Rating: 4 out of 5.

Good Luck to You, Leo Grande is a funny, touching film that echoes powerful messages about sex and body positivity. It manages to hit that dramedy sweet spot with the help of two phenomenal lead performances that are as different as they are harmonious. I have been a huge fan of Emma Thompson for a long time, and Good Luck to You, Leo Grande is a perfect outlet for her late-stage career rejuvenation. Daryl McCormack on the other hand plays a sweet and sensitive sex worker willing to do whatever it takes to help her achieve the big “O.” One can’t help fall in love with the charming friendship formed between a cautionary retired schoolteacher and her man-for-hire.

The film starts us at the first meeting of this sexual tryst, and naturally both parties involved use fake names. Nancy, a 55-year-old widow, and Leo, a highly-recommended male sex worker, have easy chemistry that spills into every moment. This is fully Nancy and Leo’s movie, perhaps being birthed during the pandemic of 2020. However, it sets itself apart from other small-cast features by fully immersing us into these characters. The duo have an instant connection—Nancy insists that her only fantasy is to “have sex with you,” whilst Leo tries his hardest to make her feel comfortable with the help of his notably soothing Irish accent. Whatever money she is paying for Leo is never disclosed, and it is as unimportant to the storyline as one would expect.

What sets this apart is Thompson as the lead, who has never done a role like this before as far as I can remember. As Nancy begins exploring herself sexually for the first time in her life, something inside her changes irrevocably. She feels old, sexy, and insecure before Leo comes into her life. Nancy has such minimal sexual experience that she has only been with her husband of 31 years and no one else. It goes without saying that their sex was strictly vanilla, as Nancy admits to Leo that she has never given or received oral before. In her own words, “there are nuns out there with more sexual experience.” The second time they meet, Nancy has a list of ways they can explore one another’s bodies. It is a silly and cute practice that expertly fits the background of Nancy being a schoolteacher.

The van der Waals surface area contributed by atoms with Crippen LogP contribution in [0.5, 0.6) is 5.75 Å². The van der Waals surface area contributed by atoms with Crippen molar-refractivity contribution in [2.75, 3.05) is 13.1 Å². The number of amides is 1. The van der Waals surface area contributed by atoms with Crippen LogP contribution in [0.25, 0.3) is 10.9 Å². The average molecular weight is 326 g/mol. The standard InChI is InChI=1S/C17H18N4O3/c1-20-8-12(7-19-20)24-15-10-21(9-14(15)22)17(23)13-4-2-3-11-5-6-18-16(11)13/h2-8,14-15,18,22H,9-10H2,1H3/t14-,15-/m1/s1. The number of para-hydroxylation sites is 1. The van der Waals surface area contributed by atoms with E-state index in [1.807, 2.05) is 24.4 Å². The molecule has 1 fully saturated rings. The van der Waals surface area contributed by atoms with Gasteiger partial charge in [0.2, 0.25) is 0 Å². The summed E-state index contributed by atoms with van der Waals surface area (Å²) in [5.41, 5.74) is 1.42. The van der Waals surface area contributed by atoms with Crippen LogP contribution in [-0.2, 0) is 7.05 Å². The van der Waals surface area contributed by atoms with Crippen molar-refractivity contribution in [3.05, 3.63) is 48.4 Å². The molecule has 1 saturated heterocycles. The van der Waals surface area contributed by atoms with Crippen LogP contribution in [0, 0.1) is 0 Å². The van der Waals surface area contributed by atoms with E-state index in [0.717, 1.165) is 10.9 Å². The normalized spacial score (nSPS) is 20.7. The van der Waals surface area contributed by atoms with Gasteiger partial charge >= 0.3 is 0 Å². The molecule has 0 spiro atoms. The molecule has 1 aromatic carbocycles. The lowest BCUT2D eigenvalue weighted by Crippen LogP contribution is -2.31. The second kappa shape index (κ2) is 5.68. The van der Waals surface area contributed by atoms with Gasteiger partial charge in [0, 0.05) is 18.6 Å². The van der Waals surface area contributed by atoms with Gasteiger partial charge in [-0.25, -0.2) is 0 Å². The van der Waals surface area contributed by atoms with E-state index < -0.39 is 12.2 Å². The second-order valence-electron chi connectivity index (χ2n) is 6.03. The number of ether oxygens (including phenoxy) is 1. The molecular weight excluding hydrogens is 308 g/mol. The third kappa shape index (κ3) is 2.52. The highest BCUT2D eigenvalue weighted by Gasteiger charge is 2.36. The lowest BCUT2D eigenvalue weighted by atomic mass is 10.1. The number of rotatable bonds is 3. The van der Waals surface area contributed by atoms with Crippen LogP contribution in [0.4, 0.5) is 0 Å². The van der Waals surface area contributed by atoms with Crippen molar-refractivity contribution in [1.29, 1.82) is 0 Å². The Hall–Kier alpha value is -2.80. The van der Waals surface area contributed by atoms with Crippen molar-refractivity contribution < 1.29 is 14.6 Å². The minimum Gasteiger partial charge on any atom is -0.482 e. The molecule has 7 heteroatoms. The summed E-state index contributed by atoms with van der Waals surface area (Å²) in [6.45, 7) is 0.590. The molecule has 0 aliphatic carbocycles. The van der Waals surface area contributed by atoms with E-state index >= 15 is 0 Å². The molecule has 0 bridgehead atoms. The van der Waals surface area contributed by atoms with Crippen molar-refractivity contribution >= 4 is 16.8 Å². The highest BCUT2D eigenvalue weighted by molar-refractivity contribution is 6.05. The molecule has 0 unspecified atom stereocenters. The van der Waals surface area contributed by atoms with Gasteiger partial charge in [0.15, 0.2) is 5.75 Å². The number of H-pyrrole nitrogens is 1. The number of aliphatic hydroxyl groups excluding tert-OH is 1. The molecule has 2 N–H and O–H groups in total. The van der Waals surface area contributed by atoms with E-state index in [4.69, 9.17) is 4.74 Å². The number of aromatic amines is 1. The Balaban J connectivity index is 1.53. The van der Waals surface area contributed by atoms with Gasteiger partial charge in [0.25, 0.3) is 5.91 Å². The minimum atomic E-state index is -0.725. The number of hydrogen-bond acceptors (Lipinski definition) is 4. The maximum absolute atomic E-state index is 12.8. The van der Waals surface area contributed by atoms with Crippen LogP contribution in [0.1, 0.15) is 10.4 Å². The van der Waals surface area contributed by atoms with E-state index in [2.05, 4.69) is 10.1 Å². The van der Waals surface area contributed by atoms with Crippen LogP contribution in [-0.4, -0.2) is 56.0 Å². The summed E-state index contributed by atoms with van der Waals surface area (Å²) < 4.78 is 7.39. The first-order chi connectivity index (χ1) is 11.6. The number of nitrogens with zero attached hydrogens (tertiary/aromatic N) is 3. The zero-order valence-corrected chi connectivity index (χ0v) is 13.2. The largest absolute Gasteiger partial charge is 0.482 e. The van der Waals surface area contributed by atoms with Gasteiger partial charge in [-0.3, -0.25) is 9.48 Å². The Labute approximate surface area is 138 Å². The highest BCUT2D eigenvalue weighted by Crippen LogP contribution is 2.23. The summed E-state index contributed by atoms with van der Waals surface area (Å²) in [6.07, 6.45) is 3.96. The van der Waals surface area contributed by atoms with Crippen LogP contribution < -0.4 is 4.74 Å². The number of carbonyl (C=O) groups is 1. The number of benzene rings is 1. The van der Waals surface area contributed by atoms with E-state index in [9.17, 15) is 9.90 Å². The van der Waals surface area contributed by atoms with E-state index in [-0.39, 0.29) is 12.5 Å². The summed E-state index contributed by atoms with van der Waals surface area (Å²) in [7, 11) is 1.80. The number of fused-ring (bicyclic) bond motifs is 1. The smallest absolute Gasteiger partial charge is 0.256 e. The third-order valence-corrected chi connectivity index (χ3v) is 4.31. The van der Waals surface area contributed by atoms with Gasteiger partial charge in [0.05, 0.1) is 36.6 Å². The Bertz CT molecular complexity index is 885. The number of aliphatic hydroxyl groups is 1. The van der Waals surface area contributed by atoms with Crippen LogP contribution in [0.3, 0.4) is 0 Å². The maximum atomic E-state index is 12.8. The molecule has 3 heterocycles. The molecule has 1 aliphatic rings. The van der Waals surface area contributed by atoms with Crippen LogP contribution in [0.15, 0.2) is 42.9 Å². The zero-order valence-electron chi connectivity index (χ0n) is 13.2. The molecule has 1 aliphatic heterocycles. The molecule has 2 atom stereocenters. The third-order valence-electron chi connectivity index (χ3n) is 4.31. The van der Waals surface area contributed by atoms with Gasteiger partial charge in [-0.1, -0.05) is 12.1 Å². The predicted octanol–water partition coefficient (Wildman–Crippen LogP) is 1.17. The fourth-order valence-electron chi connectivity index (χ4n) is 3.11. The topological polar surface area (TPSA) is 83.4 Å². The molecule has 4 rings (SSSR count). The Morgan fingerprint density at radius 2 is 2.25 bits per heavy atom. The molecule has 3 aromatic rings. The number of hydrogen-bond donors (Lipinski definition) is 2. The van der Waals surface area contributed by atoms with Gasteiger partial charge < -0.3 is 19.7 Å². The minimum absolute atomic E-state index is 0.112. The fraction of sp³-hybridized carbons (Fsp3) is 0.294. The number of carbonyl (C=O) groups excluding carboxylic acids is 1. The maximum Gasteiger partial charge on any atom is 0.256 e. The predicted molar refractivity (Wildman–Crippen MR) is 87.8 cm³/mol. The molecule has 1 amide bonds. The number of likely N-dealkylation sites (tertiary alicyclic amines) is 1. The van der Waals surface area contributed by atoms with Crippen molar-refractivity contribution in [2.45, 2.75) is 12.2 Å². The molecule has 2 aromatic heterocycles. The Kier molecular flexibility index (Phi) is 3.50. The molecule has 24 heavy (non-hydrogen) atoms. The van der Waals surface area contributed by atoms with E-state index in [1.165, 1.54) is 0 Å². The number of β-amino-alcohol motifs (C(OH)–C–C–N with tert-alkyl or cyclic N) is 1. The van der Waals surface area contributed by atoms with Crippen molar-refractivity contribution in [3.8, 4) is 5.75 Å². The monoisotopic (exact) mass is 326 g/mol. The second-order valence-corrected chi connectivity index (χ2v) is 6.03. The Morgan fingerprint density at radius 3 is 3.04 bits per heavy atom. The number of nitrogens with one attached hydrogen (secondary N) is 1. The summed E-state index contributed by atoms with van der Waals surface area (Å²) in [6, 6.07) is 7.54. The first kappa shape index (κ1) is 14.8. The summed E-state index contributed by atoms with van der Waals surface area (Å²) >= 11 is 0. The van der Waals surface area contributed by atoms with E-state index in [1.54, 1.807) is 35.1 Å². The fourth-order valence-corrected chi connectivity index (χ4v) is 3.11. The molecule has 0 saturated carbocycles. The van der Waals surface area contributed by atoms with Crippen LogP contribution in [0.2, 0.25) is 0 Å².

Leo is fascinating, but in an entirely different kind of way. Whereas Nancy is upfront in regards to most of what she is feeling, Leo only reveals tiny nuggets of his life outside their arrangement. Don’t be fooled by the chiseled body—Leo has insecurities of his own. Nancy mines for his own feelings and emotions as she begins to slide into hers for the first time in her life. When the script calls for cutesy moments, like Leo and Nancy dancing together or making silly blowjob jokes, McCormack and Thompson are such fun to watch.

Good Luck to You, Leo Grande is ultimately sexual, but still tasteful. Not until the film’s final ten minutes do we dip into explicit waters, but is it played for shock value or for body positivity? Director Sophie Hyde and writer Sophie Hyde (who previously worked with Thompson on 2010’s Nanny McPhee Returns) craft a lovable dramedy that has the most enduring message one could want. Learn to love yourself, and the love around you will follow.

Good Luck to You, Leo Grande screened at 2022’s Tribeca Film Festival. It unzips its pants to audiences everywhere when it debuts exclusively to Hulu on Friday, June 17th.

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